ROYAL STYLE: The Lady Di lookalikes wait to greet Prince Charles in Wellington in 1981. From left, Karen Dumble, Margo McAldon, Gina Kremer, Joanne Dean and Belinda Wood.

Gina de Borst and Belinda Wood were among five Wellington women handpicked to pose for a Diana lookalike photo before her marriage to Prince Charles 30 years ago – and to meet the prince in person during his visit to Wellington New Zealand in 1981.

Mrs de Borst – who was 21-year-old Gina Kremer at the time – was shopping at Kirkcaldies & Stains during her lunch break when the British press approached her to be photographed with the other women.

“They said ‘your hair is perfect’, and they were looking to show that with the style Diana had, you could create different looks.”

Until only a few years ago, she had kept the blouse the women were given to wear in the photo.

In return for posing for the picture, Mrs de Borst and the others met Prince Charles when he toured New Zealand just months before his wedding.

She had thought of the photo call as a good opportunity to meet the prince, and the image was later printed around the world.

The resemblance to a royal did not stop at Mrs de Borst, with her 22-year-old son Karl bearing a resemblance to Prince William.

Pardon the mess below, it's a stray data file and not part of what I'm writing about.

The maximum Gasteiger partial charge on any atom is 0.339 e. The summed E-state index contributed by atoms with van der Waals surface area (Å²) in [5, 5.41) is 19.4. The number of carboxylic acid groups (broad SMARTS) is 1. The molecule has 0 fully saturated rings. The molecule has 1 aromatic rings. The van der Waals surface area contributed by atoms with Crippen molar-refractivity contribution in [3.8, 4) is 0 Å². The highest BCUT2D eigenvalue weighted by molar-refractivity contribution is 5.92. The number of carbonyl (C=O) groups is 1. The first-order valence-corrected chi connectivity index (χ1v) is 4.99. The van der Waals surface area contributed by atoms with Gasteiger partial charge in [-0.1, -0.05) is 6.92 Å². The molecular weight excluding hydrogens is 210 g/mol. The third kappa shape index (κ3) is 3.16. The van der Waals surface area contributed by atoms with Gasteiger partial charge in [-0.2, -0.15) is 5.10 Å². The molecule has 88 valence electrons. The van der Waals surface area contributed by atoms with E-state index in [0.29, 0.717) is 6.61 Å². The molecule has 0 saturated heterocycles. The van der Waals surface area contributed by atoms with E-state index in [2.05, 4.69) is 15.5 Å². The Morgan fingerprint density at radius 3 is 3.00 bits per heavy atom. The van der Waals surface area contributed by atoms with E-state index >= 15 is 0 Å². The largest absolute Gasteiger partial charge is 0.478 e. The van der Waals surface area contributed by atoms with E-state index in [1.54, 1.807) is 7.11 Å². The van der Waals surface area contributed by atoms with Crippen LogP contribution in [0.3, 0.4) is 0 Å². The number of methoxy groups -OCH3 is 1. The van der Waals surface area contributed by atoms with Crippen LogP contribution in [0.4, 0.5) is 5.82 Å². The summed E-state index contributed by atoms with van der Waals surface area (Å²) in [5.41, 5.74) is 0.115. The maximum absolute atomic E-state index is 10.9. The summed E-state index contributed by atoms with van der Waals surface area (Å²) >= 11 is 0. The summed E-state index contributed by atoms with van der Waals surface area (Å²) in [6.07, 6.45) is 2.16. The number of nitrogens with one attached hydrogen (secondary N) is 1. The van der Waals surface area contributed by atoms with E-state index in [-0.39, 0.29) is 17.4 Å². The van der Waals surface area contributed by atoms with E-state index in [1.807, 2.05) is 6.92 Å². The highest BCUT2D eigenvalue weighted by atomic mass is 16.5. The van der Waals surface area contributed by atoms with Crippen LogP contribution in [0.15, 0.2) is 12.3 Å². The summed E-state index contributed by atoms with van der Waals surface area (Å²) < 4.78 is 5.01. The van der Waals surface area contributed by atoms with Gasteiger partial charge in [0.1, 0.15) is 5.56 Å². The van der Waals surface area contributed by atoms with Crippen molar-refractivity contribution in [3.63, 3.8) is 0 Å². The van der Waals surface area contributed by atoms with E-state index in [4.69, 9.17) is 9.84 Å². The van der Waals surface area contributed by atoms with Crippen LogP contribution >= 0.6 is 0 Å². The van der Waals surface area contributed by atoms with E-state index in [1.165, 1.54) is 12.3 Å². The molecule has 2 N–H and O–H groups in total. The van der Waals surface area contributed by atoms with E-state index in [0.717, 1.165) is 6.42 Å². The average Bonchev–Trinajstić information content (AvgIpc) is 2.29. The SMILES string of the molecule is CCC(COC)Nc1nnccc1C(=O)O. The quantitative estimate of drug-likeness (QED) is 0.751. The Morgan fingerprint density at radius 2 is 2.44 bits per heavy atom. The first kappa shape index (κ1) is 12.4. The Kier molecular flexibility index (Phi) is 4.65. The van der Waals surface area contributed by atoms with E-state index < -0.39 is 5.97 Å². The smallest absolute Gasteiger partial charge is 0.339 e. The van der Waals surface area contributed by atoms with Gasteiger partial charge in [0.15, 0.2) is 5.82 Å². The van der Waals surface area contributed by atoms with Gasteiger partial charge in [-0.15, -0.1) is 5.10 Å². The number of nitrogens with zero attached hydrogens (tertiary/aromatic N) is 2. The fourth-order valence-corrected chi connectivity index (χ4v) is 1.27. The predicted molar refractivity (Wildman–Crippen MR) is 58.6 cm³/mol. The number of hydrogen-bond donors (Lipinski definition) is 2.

The family would be watching Wills’ wedding and Mrs de Borst could not wait to see what the bride, Kate Middleton, would be wearing.

After meeting Prince Charles, Mrs de Borst had taken a special interest in the royal couple and she hoped their son would be happy with Ms Middleton.

Belinda Wood was an apprentice at Kirks’ hair salon where the idea for the photo took shape.

She was asked to be in the photo because her long hair would be easy to cut and style. “It didn’t worry me, it was quite exciting.”

The British press treated the group to champagne at a hotel while they waited to be made up.

Once the transformation was complete, Miss Wood recalls heading to Lower Hutt to meet Prince Charles. Each woman carried a single red rose, and the prince asked all of them a little about who they were.


Leave a Reply

Please log in using one of these methods to post your comment:

WordPress.com Logo

You are commenting using your WordPress.com account. Log Out /  Change )

Google+ photo

You are commenting using your Google+ account. Log Out /  Change )

Twitter picture

You are commenting using your Twitter account. Log Out /  Change )

Facebook photo

You are commenting using your Facebook account. Log Out /  Change )


Connecting to %s